Learning is often relearning and unlearning. bell hooks’s feminist writing keeps drawing me back to these lessons. As I was finishing writing my book Unmasking, earlier this year, her book A Will to Change: Men, Masculinity, and Love was good company for me. For more on hooks you can read My bell hooks Story.
In A Will to Change, hooks turns her critical intersectional feminist analysis on men, masculinity, and love. She explores how men harm others and how men are being harmed and illuminates the roots of both in patriarchy. She argues not just for a balancing of the scales but a reordering and recentering all of our humanity.
I kick off Chapter 1 (Examining Men) of Unmasking with this poignant quote from A Will to Change.
Men do oppress women. People are hurt by rigid sexist role patterns. These two realities coexist. Male oppression of women cannot be excused by the recognition that there are ways men are hurt by rigid sexist roles. Feminist activists should acknowledge that hurt, and work to change it—it exists. It does not erase or lessen male responsibility for supporting and perpetuating their power under patriarchy to exploit and oppress women in a manner far more grievous than the serious psychological stress and emotional pain caused by male conformity to rigid sexist role patterns.—bell hooks, The Will to Change: Men, Masculinity, and Love
Chapter 3 (Why Wear a Mask?) of Unmasking leads with this:
Learning to wear a mask (that word already embedded in the term ‘masculinity’) is the first lesson in patriarchal masculinity that a boy learns. He learns that his core feelings cannot be expressed if they do not conform to the acceptable behaviors sexism defines as male. Asked to give up the true self in order to realize the patriarchal ideal, boys learn self-betrayal early and are rewarded for these acts of soul murder.—bell hooks, The Will to Change: Men, Masculinity, and Love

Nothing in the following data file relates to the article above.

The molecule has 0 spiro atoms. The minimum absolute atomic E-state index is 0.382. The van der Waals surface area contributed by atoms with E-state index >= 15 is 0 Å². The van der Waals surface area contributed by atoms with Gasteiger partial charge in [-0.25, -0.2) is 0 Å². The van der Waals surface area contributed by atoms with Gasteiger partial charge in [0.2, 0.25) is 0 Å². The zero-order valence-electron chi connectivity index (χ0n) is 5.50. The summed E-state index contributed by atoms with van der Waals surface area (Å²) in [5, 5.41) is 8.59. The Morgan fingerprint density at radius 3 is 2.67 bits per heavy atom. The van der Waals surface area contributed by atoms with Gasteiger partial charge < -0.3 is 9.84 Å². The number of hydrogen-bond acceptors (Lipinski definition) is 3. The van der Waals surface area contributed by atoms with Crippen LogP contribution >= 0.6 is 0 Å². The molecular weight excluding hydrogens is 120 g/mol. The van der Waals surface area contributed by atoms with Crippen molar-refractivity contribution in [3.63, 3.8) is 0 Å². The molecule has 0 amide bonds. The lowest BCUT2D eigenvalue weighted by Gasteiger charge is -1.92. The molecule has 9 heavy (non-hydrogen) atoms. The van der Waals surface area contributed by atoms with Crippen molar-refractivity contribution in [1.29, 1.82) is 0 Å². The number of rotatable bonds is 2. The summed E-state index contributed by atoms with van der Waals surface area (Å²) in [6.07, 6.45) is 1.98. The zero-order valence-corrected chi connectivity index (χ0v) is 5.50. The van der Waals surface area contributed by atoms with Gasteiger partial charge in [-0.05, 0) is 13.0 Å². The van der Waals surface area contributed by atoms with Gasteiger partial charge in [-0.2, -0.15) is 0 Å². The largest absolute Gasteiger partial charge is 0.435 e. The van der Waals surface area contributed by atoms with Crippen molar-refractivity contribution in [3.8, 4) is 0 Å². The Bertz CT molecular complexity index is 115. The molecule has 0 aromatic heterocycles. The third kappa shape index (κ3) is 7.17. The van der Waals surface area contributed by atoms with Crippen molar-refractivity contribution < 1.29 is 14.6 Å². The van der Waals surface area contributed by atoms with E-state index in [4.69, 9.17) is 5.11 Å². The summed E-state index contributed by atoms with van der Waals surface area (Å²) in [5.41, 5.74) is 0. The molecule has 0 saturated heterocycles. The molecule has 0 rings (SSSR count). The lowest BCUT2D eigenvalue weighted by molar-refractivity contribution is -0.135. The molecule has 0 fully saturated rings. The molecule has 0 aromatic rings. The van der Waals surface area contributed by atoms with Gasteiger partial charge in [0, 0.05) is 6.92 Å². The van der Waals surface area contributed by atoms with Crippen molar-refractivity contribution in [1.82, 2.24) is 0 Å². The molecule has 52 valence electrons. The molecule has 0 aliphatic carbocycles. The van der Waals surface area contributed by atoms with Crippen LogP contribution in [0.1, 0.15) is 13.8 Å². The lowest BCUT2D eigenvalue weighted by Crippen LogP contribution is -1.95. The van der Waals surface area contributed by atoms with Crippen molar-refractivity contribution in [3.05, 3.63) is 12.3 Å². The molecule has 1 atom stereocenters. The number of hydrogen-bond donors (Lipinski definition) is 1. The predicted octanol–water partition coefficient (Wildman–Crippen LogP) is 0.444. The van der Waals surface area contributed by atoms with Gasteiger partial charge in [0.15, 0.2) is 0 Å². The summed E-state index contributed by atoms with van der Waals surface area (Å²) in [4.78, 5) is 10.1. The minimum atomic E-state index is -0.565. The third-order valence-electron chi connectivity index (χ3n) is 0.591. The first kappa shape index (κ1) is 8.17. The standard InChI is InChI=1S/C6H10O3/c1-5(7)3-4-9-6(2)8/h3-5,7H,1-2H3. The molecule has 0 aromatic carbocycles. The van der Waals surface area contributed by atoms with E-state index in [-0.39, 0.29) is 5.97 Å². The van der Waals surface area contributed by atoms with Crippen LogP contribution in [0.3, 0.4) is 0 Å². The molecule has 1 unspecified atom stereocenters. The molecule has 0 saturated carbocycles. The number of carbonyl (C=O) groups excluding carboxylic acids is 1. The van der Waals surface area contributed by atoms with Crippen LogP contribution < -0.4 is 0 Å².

I also included two powerful learnings for me from hooks that are not from her writings in A Will to Change. In Chapter 10 (Engaging Men) of Unmasking, I share this:
In a video recording of a talk at the University of Oregon, bell hooks reminded us that blaming will not dismantle dominator thinking because it is dominator thinking (hooks 2008).
Even among liberal and progressive people, we want to divide the world up into this binary of good and bad guys, so that when we do that we actually keep dominator culture in place… Casting blame is a crucial component of dominator thinking. It helps promote a culture of victimization. When we are more energized by the practice of blaming than we are by efforts to create transformation, we not only cannot find relief from suffering, we are creating the conditions that help keep us stuck in the status quo. Our attachment to blaming, to identifying the oppressor, stems from the fear that if we cannot unequivocally and absolutely state who the enemy is, then how can we know how to organize resistance struggle?
Notably, hooks also named how tempting blame is, how many folks like the blaming version of her better (she used more colorful language), and why we need to push past this self-righteousness—because it isn’t effective. As hooks said in a conversation with Maya Angelou, “For me, forgiveness and compassion are always linked. How do we hold people accountable for wrongdoing and yet at the same time remain in touch with their humanity enough to believe in their capacity to be transformed?” (hooks 1998).–Unmasking, pp. 205-206